The first commentary in this series of three on extinction addressed some basic observations about extinction. As with many things in life, extinction is a little more complicated than it may appear to be at first blush. Extinction 102 considers some of these complexities and their implications for using extinction in managing behavior.
1. Extinguishing behavior takes time. Other things being constant, the reinforcement schedule maintaining the response prior to extinction governs both the speed and pattern of responding as response reduction proceeds.
The lesson: Don’t expect extinction to always proceed in the same way and at the same rate. If you want to optimize extinction, arrange a schedule of reinforcement just prior to extinction that yields the most rapid extinction (e.g., reinforce every response).
2. Sometimes, but not always, the initial removal of reinforcement may increase responding before it reduces it. Research has yet to isolate the conditions under which extinction bursts occur. In any case, these bursts are temporary, although they might seem to go on forever when extinction is first implemented.
The lesson: Don’t be surprised when extinction bursts do or don’t happen.
3. There are circumstances under which eliminated behavior will recur. When an extinction period is interrupted, for example, transient responding is to be expected when the extinction period is reinstated. Such spontaneous recovery dissipates, however, across interruptions. Furthermore, if the stimulus conditions in effect during extinction are changed, either by introducing a new stimulus or by changing to one different from that in effect as the response was extinguished, the response is likely to recur, or, in the technical language of learning, renew.
The lesson: expect occasional reversals of the downward progress of the extinguishing response, and not to worry because the overall trend will be down. Furthermore, on the one hand if you want to maximize extinction, don’t change the stimulus conditions. But, on the other hand, if you want broad extinction under a variety of stimulus conditions, change the stimuli from time to time as extinction progresses.
4. When a target response is extinguished, other, different, responses may resurge. If these other responses are not reinforced they too will dissipate with time. If they are reinforced, as in a differential-reinforcement-of-alternative behavior, or DRA, procedure, the elimination of the target response will be hastened.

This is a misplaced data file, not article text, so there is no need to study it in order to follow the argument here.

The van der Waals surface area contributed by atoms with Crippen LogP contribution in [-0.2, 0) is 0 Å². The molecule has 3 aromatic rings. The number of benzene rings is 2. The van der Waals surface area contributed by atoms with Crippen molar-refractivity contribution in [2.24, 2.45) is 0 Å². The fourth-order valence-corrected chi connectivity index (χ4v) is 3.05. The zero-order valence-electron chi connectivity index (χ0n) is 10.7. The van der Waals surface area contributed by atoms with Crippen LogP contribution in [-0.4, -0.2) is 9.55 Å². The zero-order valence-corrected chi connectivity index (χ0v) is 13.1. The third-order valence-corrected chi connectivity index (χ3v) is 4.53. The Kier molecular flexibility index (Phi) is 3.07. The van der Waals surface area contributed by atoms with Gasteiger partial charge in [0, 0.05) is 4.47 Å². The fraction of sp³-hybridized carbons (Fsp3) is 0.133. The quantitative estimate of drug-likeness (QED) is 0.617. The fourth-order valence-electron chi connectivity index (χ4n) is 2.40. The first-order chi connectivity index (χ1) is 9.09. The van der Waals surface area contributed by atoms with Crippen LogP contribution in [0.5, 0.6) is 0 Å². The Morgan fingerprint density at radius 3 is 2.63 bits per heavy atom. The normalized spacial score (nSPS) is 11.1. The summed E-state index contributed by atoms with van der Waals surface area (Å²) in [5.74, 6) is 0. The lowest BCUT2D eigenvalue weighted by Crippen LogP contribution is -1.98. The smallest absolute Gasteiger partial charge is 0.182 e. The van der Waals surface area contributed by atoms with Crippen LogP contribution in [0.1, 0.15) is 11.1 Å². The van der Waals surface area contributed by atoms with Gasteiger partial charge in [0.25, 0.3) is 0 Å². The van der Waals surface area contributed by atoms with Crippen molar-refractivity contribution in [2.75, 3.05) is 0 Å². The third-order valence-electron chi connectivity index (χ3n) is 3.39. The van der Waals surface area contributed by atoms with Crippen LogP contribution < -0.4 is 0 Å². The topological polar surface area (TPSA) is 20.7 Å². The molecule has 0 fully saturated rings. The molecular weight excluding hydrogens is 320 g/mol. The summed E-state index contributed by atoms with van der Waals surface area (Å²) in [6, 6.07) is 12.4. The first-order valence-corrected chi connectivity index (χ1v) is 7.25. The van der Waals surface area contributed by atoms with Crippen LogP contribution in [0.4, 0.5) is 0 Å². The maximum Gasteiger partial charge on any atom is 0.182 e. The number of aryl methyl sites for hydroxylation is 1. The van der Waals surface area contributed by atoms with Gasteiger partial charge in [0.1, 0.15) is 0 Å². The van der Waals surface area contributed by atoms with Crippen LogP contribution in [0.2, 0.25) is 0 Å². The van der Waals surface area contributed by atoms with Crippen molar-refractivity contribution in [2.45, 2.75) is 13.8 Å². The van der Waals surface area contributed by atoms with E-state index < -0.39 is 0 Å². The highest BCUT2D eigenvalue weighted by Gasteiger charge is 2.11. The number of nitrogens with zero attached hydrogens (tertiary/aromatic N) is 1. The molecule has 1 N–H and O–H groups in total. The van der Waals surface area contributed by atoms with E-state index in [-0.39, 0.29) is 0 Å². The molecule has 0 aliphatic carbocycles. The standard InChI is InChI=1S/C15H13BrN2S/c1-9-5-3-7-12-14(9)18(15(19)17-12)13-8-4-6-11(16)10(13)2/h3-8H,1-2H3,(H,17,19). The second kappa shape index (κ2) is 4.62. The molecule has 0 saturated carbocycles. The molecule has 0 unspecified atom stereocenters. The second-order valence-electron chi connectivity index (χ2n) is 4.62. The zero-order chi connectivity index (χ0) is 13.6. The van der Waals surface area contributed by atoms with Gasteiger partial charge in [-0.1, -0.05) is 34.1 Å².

The lesson: Be on the watch for the recurrence of previously reinforced responding during extinction, because some of that recurring behavior may be less appropriate than the inappropriate behavior being extinguished.
5. One of the biggest challenges facing people trying to extinguish behavior is to consistently not reinforce the undesirable behavior. Extinguished behavior is easily reinstated when the target response is inadvertently reinforced, but it also can be equally easily reinstated, at least temporarily, by delivering the reinforcer independently of responding. The most successful extinction programs occur when the person doing the extinguishing “sticks to her guns” and doesn’t inadvertently reinforces the behavior being extinguished. Not always an easy thing to do, especially if you have a two-year-old having a full-blown tantrum in front of you, as happened to the hapless Mom whose daughter did just that not too long ago in front of the President of the United States!
The lesson: Be consistent!
In recent years, we have witnessed (dare I say it?) a resurgence of research related to extinction and its byproducts. But still much remains unknown. For example, even something seemingly as well establish and general as the extinction burst on further inspection remains controversial as a general phenomenon associated with the onset of extinction. Although we are beginning to map how spontaneous recovery, renewal, resurgence, and reinstatement contribute to the recurrence of extinguished operant behavior, many questions remain. Perhaps the most basic of these is whether all are manifestations of a similar behavioral process or whether different processes are involved in some of them.
Extinction can be a valuable procedure, either alone or in combination with other techniques, such as the concurrent reinforcement of an appropriate response (the method known as the differential reinforcement of alternative behavior, or DRA), in helping people eliminate unwanted, problematic behavior. It is most successfully used when its varied effects on both the response targeted for extinction and other behavior are understood.